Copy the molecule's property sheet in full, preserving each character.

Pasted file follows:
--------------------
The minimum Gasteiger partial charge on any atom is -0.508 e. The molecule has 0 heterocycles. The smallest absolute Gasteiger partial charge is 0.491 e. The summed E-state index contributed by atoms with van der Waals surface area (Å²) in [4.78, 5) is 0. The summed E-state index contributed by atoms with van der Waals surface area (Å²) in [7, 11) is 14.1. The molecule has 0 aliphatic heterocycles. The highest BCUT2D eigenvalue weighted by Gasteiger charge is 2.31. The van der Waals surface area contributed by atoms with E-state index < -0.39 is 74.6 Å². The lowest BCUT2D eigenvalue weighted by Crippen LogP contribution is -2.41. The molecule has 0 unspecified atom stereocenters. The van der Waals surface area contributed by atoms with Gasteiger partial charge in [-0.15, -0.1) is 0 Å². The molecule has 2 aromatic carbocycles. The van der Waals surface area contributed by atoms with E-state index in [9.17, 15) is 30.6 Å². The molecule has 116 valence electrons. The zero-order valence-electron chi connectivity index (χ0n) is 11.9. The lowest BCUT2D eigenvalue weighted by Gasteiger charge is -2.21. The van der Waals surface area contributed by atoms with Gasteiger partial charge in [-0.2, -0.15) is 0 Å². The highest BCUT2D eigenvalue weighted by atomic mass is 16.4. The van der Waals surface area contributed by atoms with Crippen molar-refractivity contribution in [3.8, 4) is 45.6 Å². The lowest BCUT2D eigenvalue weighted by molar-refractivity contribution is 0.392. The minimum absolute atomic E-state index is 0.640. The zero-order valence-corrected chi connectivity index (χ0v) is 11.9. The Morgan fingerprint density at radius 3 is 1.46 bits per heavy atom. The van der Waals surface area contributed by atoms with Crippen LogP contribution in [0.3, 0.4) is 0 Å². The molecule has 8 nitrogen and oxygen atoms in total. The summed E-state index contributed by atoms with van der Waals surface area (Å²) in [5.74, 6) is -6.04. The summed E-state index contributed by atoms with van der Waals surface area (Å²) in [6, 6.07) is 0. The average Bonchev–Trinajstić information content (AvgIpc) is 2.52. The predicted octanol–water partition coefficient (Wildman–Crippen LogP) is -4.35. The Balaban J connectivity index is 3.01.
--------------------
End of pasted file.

The minimum Gasteiger partial charge on any atom is -0.508 e. The molecule has 0 heterocycles. The smallest absolute Gasteiger partial charge is 0.491 e. The summed E-state index contributed by atoms with van der Waals surface area (Å²) in [4.78, 5) is 0. The summed E-state index contributed by atoms with van der Waals surface area (Å²) in [7, 11) is 14.1. The molecule has 0 aliphatic heterocycles. The highest BCUT2D eigenvalue weighted by Gasteiger charge is 2.31. The van der Waals surface area contributed by atoms with E-state index < -0.39 is 74.6 Å². The lowest BCUT2D eigenvalue weighted by Crippen LogP contribution is -2.41. The molecule has 0 unspecified atom stereocenters. The van der Waals surface area contributed by atoms with Gasteiger partial charge in [-0.15, -0.1) is 0 Å². The molecule has 2 aromatic carbocycles. The van der Waals surface area contributed by atoms with E-state index in [9.17, 15) is 30.6 Å². The molecule has 116 valence electrons. The zero-order valence-electron chi connectivity index (χ0n) is 11.9. The lowest BCUT2D eigenvalue weighted by Gasteiger charge is -2.21. The van der Waals surface area contributed by atoms with Gasteiger partial charge in [-0.2, -0.15) is 0 Å². The highest BCUT2D eigenvalue weighted by atomic mass is 16.4. The van der Waals surface area contributed by atoms with Crippen molar-refractivity contribution in [3.8, 4) is 45.6 Å². The lowest BCUT2D eigenvalue weighted by molar-refractivity contribution is 0.392. The minimum absolute atomic E-state index is 0.640. The zero-order valence-corrected chi connectivity index (χ0v) is 11.9. The Morgan fingerprint density at radius 3 is 1.46 bits per heavy atom. The van der Waals surface area contributed by atoms with Crippen LogP contribution in [0.3, 0.4) is 0 Å². The molecule has 8 nitrogen and oxygen atoms in total. The summed E-state index contributed by atoms with van der Waals surface area (Å²) in [5.74, 6) is -6.04. The summed E-state index contributed by atoms with van der Waals surface area (Å²) in [6, 6.07) is 0. The average Bonchev–Trinajstić information content (AvgIpc) is 2.52. The predicted octanol–water partition coefficient (Wildman–Crippen LogP) is -4.35. The Balaban J connectivity index is 3.01.